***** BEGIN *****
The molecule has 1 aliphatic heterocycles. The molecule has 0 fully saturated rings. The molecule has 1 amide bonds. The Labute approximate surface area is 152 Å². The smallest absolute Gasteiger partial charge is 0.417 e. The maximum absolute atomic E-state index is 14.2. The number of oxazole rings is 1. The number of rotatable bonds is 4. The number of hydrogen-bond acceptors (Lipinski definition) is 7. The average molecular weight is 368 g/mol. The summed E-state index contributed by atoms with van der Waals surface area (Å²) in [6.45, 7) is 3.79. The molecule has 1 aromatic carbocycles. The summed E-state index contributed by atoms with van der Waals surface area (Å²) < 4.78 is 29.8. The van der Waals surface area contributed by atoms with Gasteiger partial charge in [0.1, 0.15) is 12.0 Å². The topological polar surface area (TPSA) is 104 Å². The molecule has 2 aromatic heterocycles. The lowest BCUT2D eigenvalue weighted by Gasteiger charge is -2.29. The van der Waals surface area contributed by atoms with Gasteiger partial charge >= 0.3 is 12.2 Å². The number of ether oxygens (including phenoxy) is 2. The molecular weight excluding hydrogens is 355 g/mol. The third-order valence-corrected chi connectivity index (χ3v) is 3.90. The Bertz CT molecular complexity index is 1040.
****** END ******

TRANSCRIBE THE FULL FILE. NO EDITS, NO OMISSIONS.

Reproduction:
The molecule has 1 aliphatic heterocycles. The molecule has 0 fully saturated rings. The molecule has 1 amide bonds. The Labute approximate surface area is 152 Å². The smallest absolute Gasteiger partial charge is 0.417 e. The maximum absolute atomic E-state index is 14.2. The number of oxazole rings is 1. The number of rotatable bonds is 4. The number of hydrogen-bond acceptors (Lipinski definition) is 7. The average molecular weight is 368 g/mol. The summed E-state index contributed by atoms with van der Waals surface area (Å²) in [6.45, 7) is 3.79. The molecule has 1 aromatic carbocycles. The summed E-state index contributed by atoms with van der Waals surface area (Å²) < 4.78 is 29.8. The van der Waals surface area contributed by atoms with Gasteiger partial charge in [0.1, 0.15) is 12.0 Å². The topological polar surface area (TPSA) is 104 Å². The molecule has 2 aromatic heterocycles. The lowest BCUT2D eigenvalue weighted by Gasteiger charge is -2.29. The van der Waals surface area contributed by atoms with Gasteiger partial charge >= 0.3 is 12.2 Å². The number of ether oxygens (including phenoxy) is 2. The molecular weight excluding hydrogens is 355 g/mol. The third-order valence-corrected chi connectivity index (χ3v) is 3.90. The Bertz CT molecular complexity index is 1040.